GREAT NECK, N.Y. — On Sept. 2, the day her principal shared each teacher’s annual evaluation, Sheri Lederman came home from work and announced to her husband that she was ready to quit.
In the span of one year, Lederman’s score dropped 13 percentage points, suddenly demoting her from an effective teacher to an ineffective one. It was enough to make her head spin.
This marks Lederman’s 18th year in the classroom. She teaches fourth grade at the Elizabeth M. Baker Elementary School in Great Neck, a middle-class suburb about 20 miles from New York City.
Following a statewide ranking system put into place in 2012, for the first time 20 percent of her evaluation score was tied to local tests and 20 percent was based on whether students progressed on state tests administered every spring. The rest of the rating was based on classroom evaluations. Depending on the final percentage, teachers in New York receive ratings of highly effective, effective, developing or ineffective. Teachers who receive ineffective ratings for two consecutive years may face an expedited dismissal process.
The same year the new test-based evaluations went into effect, New York State launched the Common Core State Standards, which aim to deepen critical thinking and enhance problem-solving skills. And along with the new standards came much more difficult tests, which sent student test scores plummeting.
This was a problem for teachers now dependent on good scores to achieve a rating that didn’t also put their job in jeopardy.
Lederman was an early believer in the Common Core. With a doctorate in human development and educational psychology, she was drawn to the idea that students in different states would possess a similar knowledge base and skill set across an array of different subject areas. But the concurrent rollout of new standards on top of harder tests, not to mention the addition of a high-stakes teacher evaluation system, has more than soured her on the new standards.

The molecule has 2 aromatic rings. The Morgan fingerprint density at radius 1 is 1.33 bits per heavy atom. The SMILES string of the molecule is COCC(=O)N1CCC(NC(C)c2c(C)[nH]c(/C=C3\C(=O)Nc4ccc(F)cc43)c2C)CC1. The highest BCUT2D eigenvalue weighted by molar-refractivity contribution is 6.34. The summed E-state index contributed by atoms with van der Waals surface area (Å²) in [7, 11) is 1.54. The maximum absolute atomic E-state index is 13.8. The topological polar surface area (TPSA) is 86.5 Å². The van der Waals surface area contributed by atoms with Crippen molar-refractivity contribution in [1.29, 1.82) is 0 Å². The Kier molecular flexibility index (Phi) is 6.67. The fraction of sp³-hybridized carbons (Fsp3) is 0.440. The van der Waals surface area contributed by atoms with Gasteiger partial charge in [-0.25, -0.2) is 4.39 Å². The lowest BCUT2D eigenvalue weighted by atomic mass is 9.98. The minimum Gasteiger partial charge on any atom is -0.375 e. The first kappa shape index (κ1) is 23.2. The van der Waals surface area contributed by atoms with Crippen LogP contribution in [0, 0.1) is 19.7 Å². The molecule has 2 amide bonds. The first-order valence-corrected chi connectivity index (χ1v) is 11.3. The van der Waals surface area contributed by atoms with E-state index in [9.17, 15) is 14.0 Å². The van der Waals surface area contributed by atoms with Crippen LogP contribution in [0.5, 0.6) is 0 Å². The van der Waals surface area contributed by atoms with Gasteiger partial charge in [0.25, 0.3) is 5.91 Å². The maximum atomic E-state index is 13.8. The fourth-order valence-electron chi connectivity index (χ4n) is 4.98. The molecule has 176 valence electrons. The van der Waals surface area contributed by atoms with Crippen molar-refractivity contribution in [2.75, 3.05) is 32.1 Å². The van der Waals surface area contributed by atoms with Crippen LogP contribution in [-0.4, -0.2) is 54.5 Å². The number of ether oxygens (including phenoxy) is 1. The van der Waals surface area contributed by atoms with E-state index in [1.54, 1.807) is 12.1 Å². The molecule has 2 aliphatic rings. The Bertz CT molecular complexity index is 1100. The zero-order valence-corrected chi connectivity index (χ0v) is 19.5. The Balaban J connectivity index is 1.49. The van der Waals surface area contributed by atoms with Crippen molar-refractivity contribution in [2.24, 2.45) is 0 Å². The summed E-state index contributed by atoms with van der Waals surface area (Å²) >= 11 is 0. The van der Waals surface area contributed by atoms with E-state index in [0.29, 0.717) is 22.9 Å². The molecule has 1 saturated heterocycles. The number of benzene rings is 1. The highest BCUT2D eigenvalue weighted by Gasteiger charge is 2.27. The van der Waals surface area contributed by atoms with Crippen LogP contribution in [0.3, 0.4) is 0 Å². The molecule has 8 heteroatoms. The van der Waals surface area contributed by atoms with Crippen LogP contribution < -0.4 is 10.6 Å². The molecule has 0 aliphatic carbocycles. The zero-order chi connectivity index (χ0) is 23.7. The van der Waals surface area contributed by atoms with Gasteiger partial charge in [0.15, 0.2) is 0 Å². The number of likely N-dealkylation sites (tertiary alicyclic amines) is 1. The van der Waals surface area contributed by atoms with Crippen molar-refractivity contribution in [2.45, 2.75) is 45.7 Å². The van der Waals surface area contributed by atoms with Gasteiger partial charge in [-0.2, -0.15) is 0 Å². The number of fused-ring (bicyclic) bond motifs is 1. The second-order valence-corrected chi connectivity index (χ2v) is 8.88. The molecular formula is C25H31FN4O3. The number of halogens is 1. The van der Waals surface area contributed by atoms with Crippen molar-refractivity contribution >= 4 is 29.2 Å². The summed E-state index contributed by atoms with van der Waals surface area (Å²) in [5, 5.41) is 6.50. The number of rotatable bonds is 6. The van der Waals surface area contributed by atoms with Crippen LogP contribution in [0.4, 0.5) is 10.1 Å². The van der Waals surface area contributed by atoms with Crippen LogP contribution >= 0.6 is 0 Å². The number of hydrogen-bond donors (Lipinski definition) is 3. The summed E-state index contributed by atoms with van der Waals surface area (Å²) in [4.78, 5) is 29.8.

Among educators, Lederman is hardly alone in her belief that that the one-two punch of Common Core and new test-based accountability systems is too much to handle and leaves teachers — and students — overwhelmed.
At first Lederman was fine. Nearly 70 percent of Lederman’s fourth-grade students met or exceeded reading and math standards on the new Common Core tests, far above the state average. With a perfect score on her classroom observations and local district tests, she easily achieved an effective rating.
But this year, the state awarded her only 1 out of 20 possible points on the state test ranking, because a new class of students didn’t do significantly better than her group from the year before. Instead, they dropped two percentage points in reading and increased slightly in math. Her 18 students far surpassed state averages in both subjects (often by more than double), and she once again did well on the district scores, but not well enough to overcome the low score on the state portion of the evaluation.